The first year of the network (2019-20) saw inflation of 104% from token acquirors, the Ocean Foundation, and the founding team receiving their token allocations. 2020-22 saw inflation ranging between 17-21%, fuelled by the founding team getting their remaining allocations and the network reward beginning to be disbursed. Inflation is intended to be reduced to 6.8% in 2024 and 5.9% in 2025 as the protocol transitions to a decentralised and permissionless chain, and the network reward becomes the only form of inflation.
The initial high token inflation in the first few years aims to bootstrap usage of the protocol, and inflation decreases year on year. If incentives decrease and there isn’t a high amount of usage (i.e., network effects) on the platform by 2025, when inflation decreases to between 5-6%, then Ocean Protocol will have to find another way to get past the Cold Start Problem and incentivise users to keep using the platform.
Token Distribution & Vesting Schedule
The initial supply of OCEAN tokens was set at 690.9 million with a supply cap of 1.41 billion. The tokens are intended to be distributed in the following manner:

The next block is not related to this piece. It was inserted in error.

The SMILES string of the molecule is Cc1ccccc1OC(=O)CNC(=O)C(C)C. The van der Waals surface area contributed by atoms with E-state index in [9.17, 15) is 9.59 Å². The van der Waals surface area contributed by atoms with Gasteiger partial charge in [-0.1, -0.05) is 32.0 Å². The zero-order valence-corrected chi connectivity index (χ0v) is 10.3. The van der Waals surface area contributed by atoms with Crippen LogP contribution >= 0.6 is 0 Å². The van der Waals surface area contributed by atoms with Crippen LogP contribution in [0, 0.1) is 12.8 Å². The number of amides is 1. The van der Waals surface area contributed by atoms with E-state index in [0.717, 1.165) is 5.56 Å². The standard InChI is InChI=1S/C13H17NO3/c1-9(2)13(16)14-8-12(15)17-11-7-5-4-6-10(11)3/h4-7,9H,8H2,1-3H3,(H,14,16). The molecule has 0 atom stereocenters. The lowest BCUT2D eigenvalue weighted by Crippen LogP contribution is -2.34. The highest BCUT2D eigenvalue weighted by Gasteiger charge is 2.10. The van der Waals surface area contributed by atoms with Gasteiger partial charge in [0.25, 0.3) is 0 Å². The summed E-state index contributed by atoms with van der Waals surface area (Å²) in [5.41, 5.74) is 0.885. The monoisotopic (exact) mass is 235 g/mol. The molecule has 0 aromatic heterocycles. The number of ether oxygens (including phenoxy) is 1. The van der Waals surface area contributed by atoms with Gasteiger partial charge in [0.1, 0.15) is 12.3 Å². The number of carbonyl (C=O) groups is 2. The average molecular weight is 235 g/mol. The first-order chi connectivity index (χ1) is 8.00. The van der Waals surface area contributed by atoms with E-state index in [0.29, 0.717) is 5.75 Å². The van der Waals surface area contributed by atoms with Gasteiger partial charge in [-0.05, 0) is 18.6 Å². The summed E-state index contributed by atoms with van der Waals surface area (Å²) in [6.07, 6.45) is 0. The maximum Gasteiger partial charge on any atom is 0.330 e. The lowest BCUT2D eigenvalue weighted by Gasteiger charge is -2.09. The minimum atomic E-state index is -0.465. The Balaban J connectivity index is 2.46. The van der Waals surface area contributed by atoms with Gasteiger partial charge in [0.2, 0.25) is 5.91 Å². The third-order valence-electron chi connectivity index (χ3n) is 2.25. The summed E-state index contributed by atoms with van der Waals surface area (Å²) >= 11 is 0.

70.5 million (5%) for the Ocean Protocol Foundation to build the project's community and ecosystem (i.e., OceanDAO);
282 million (20%) for Newton Circus (DEX) & BigchainDB (i.e., team and founders);
338.4 million (24%) for Acquirers supporting development and token liquidity;
719.1 million (51%) for Ocean rewards.
The vesting periods are as follows:
Founders have a vesting period of 5 years from the project start;
Seed contributors were locked in for 2.5 years (1.5 years prior to network launch and 1 year linear vesting after network launch in Q1 2019);
Pre-launch contributors were locked in for 1.5 years (1 year prior to network launch and 6 month linear vesting);
OceanDAO’s initial treasury was funded from 51% of the unminted OCEAN, some of which it converted into ETH, DAI, and other tokens by selling OCEAN bonds. OceanDAO’s treasury is meant to accrue value from network rewards and active treasury management, while funds from the treasury are spent on network rewards and grants.
Comparing OCEAN’s distribution to the optimal token distribution (where the team and investors obtain 17.5% each, the treasury gets 50%, airdrops account for 5%, and ecosystem incentives are 10%), it’s immediately apparent that ecosystem incentives (i.e., network rewards) are disproportionately high. This shows that the project relies significantly on token inflation, especially in the early stages. However, Ocean released only 13.6% of tokens at network launch, leaving a lot of scope for gradual token release.
Ocean’s treasury allocation is not very clear. While documentation says that OceanDAO’s treasury is allocated from the 51% of unminted OCEAN, it would be better if this was made clearer, including how much ETH, DAI, or other tokens they have in their treasury from selling OCEAN bonds.